JB Scorpion: 2015 Review

Philip Lord — 29 December 2015

The premium end of Best Aussie Vans was chock-full of interesting candidates, and one of the tougher examples in the top category this year was the JB Scorpion. The Scorpion sits in the shade of JB’s top-spec caravan, the Milano, and from the moment you set eyes on it, you’ll notice its bush-ready armoury.


The body is built in the traditional, time-honoured way – a meranti timber frame clad in silver aluminium sheeting. Powder-coated black checkerplate adorns 600mm up the lower section of the body sides and occupies two-thirds of the nose and about a third of the rear. The rear has a slight kick-up to improve departure angle, although the long overhang will reduce its effectiveness. A large, solid handle is fitted at each corner and there’s a galvanised tunnel boot at the front with locking hatches each side.

Over the wheelset on the nearside is a fold-down picnic table and adjacent to that is an entertainment hatch, comprising a 12V power socket, a 240V powerpoint, a TV aerial jack and Fusion audio remote. There’s also a good amount of external lighting, with two LED strip lights set above the nearside adjacent to the two external audio speakers, plus LED flood lights at the front and rear of the van. An unusual feature is the black awning and matching black arms. On the rear offside there’s a generator compartment, also galvanised and lockable, rounding off a very comprehensive suite of external storage.

To climb aboard the Scorpion, you have to pull out the steel step and open the rear tri-lock combination security mesh/main door. A large, illuminated external grab handle sits to the left of the door. The JB’s interior layout is a pretty familiar scene, comprising a front island bed, centre aisle through a nearside kitchen and offside dinette, and a rear bathroom.

The colour combination of white walls and ceiling with black marbled-effect cabinetry is quite a contrast, although there is a range of colours on offer if this is not to your taste.


The bedroom is the typical island bed configuration but, unlike some, has a good amount of walkway space around it. The other thing this bedroom has that some vans don’t is a bedside table on each side. There’s a two-pole 240V outlet on each bedside and the diesel heater thermostat control on the bed’s offside. The wardrobes bookend the bedhead area and there are large lockers above the bed as well as small cupboards incorporated in each bedside table, plus under-bed storage. At the end of the bed on each corner is a triangular cupboard with a tabletop and on the nearside above the table is the 24in LCD TV mounted on its bracket.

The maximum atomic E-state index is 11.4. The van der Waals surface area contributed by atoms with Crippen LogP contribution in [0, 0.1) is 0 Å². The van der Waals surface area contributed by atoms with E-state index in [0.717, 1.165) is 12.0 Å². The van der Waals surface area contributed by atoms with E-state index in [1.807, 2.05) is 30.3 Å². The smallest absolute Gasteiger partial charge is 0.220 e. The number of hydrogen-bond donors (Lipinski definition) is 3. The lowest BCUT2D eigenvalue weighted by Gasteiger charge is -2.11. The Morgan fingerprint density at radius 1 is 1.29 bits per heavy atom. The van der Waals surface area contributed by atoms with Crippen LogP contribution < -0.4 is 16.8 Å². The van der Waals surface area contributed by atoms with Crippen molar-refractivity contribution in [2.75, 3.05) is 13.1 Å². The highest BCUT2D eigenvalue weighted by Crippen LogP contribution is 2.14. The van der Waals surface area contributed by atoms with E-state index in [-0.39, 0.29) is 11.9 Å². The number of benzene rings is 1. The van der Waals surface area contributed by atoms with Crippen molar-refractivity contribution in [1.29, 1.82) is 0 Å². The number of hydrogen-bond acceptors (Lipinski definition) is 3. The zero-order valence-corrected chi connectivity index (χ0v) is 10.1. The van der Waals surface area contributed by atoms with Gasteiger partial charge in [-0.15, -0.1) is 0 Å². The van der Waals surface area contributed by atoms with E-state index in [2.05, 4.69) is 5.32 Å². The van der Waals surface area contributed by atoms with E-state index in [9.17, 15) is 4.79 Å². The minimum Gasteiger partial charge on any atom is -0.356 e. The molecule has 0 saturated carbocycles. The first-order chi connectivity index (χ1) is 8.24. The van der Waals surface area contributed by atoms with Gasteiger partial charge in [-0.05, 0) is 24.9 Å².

A couple of the Scorpion’s neat internal features are the above-bed rain-sensing hatch and also the pressurising hatch to reduce dust ingress during transport. The Scorpion is also bristling with electrics, including three 150W roof-mounted solar panels, the 30A solar regulator, 1600W inverter and 60W charger.


A kitchen setup is always a compromise in a caravan but the Scorpion is one of the better ones I’ve seen. The kitchen situated opposite the dinette is pretty comprehensive, with a deep, single-tub stainless sink with single mixer, filtered water dispenser and drainer, the cooktop and then an unfettered benchtop adjacent to the door. There is a great deal of storage space here, too. Aside from the aforementioned pantry, you’ve got deep lockers above the bench, and drawers and cupboards below.

The microwave is mounted with the lockers above the bench, which is not ideal. While it’s a back-saver compared to a low-mount unit, it introduces the problem of having to lift down hot liquids from above and risking spillage.

The comprehensive Fusion audio unit is fitted above the kitchen, while a Redarc power controller is fitted on the offside pantry wall.


There’s a separate fibreglass shower enclosure on the nearside, which is not the most generous in size, but didn’t have you hitting elbows on the enclosure either. The shower has a mixer tap, adjustable rose and, of course, a ceiling hatch with extractor fan. In the centre of the bathroom is the vanity unit with a ceramic basin and mixer tap offset to the left of the unit with a mirror above.

The vanity also houses the washing machine, hidden under a hinged benchtop. Above the vanity unit are two storage lockers and below are drawers, making for ample storage in this area. To the offside of the vanity is the inset required for the external generator compartment. This makes the area remaining for the Dometic cassette toilet a little tight.


The JB Scorpion is a solid, well-executed offroad touring van with some very distinctive features that I particularly liked, such as the pressure hatch, large pantry, and front and rear spotlights. The extensive body and under-body protection gives you the confidence to delve deep into the scrub without fearing damage, while the 600kg payload allows you to take all the gear you need, and the extensive storage options give you the space to take it.



  • Extensive storage options
  • Pressure hatch to avoid dust ingress
  • Tough under-body/chassis
  • Off-grid capability


  • Bathroom space is a little tight
  • Microwave is positioned quite high
  • Not enough legroom at the dinette.


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Ellen Dewar